We’re still seven weeks out from the Winter Solstice and the longest night of the year, but it’s hard to argue that any evening could possibly feel as long as the one the world is in for on Election Night 2020. If it’s not the longest night of the year, it’s certainly the longest-feeling night — of the year, of 2020, of the last four years, and maybe longer.
The problem with this year’s election night, of course, is like so many election nights before it, there’s no clear sense of when it might end. That is, no one, not pundits or professionals and certainly not the public at large, can say exactly when the evening’s results will be formalized, meaning that there’s no telling how long — hours, weeks, ugh, months — America’s dark night of the soul will actually last.
As torturous as that sounds, there is some good news nestled in amongst all the rot. If civic engagement has you down and you’re looking for a way to while away the hours as election results roll in, there are plenty of viewing options available for people looking to maintain the spirit of the day without twisting themselves up in knots.
On Prime Video, Heidi Schreck’s “What the Constitution Means to Me” has become the latest Broadway production to make the leap to streaming, a stirring one-woman show that transforms into something universal and empowering, as Schreck pulls apart her own history, the history of the country, and spurs audiences into examining their own relationships with a historical document that appears to have little interest in protecting them. Do we burn the system down? Do we attempt to enact improvements from within? Like in the voting booth, viewers must decide for themselves, but one thing remains clear: Change won’t happen without each of us working for it.
Meanwhile, Showtime’s “The Good Lord Bird,” a limited series based on James McBride’s eponymous 2013 novel centered around abolitionist firebrand John Brown (Ethan Hawke) serves as a curious mirror to modern times, as Brown’s controversial belief that the country’s plague of slavery was beyond that which could be changed by pontificating or preaching, and that only violence could break the bonds of America’s original sin. The series provides room to explore a different side of patriotism, one that clearly loves its beautiful country, full of promise, and hates the evil that has befouled it and sparked people to treat each other so inhumanely.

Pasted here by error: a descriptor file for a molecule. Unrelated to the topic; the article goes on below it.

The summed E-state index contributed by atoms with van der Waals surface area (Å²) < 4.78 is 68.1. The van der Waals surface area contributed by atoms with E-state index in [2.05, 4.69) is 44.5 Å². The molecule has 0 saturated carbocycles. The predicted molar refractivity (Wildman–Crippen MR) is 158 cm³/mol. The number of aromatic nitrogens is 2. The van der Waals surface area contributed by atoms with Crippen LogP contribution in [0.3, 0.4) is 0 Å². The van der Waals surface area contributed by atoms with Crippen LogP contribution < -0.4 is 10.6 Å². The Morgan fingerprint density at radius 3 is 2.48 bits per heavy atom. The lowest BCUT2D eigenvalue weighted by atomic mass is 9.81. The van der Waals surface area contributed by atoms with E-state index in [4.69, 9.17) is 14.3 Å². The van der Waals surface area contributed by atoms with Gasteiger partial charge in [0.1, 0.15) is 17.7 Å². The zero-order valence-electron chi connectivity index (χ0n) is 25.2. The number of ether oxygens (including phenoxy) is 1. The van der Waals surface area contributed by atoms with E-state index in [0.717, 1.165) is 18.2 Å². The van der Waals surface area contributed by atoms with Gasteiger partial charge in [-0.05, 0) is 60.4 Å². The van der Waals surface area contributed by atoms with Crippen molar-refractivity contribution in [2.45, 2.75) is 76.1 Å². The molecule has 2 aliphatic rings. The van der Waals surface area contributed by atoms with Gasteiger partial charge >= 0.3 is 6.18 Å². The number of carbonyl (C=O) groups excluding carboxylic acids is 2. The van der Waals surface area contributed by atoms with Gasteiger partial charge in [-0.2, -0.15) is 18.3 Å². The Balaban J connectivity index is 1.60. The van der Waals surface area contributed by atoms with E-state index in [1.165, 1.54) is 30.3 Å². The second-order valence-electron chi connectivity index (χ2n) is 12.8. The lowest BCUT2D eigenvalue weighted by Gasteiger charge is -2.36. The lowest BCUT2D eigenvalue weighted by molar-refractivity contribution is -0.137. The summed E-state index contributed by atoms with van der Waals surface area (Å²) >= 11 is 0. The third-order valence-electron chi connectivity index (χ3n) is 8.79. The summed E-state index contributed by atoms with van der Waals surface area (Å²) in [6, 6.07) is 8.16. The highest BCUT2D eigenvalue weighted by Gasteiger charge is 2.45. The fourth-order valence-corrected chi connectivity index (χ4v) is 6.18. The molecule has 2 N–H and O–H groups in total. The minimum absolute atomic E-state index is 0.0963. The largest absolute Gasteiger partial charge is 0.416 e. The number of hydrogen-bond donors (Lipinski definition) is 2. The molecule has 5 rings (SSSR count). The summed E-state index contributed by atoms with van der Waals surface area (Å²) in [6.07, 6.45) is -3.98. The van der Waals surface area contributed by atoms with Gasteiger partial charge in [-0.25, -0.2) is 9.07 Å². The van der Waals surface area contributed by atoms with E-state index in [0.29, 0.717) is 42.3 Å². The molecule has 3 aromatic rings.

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Or for those looking to keep things a little more baldly political, there’s Steve James’ docuseries “City So Real.” Originally airing on Nat Geo and now available to stream on Hulu, James’ series follows the 2019 Chicago mayoral election and provides jaw-dropping insights into the year that is 2020, as revealed through the events that unfolded in the city’s battle for mayor. Issues of race and hostile policing, voter disenfranchisement and the role of celebrity in politics, all of it is there on the screen, evidence of lasting and systemic issues that are inherent to our democracy. It’s real and it’s human, like all of James’ work, and it provides a better understanding of the world (and election) we’re living in, even as the results unfold as we speak.
For more Election Night counter-programming, check out this week’s episode of IndieWire’s TV podcast “Millions of Screens” as hosts Deputy TV Editor Ben Travers, Creative Producer Leo Garcia, TV Awards Editor Libby Hill, and special guest TV Associate Editor Steve Greene (“The Recommendation Machine”) expand upon the media offerings that encapsulate a new kind of patriotism, one that argues that burning the system down might be the best way to start anew.
Plus, the episode features another edition of “Corgi Corner,” in which Executive Editor Ann Donahue breaks down Netflix’s newest trailer for Season 4 of “The Crown,” as well as Ben and Leo in full celebration mode after Apple TV+ announced the Season 3 renewal of “Ted Lasso,” a big win as the pair continue to persuade Libby to finally give in and watch the series. In keeping with ongoing social distancing mandates, this week’s episode was again recorded from the comfort of everyone’s respective Los Angeles-area apartments and we’re again offering viewers a video version of the podcast, as embedded above.
“Millions of Screens” is available on Anchor, Apple Podcasts, Breaker, Google Podcasts, Spotify, and Stitcher. You can subscribe here or via RSS. Share your feedback with the crew on Twitter or sound off in the comments. Review the show on iTunes and be sure to let us know if you’d like to hear the gang address specific issues in upcoming editions of “Millions of Screens.” Check out the rest of IndieWire’s podcasts on iTunes right here.
This episode of “Millions of Screens” was produced by Leonardo Adrian Garcia.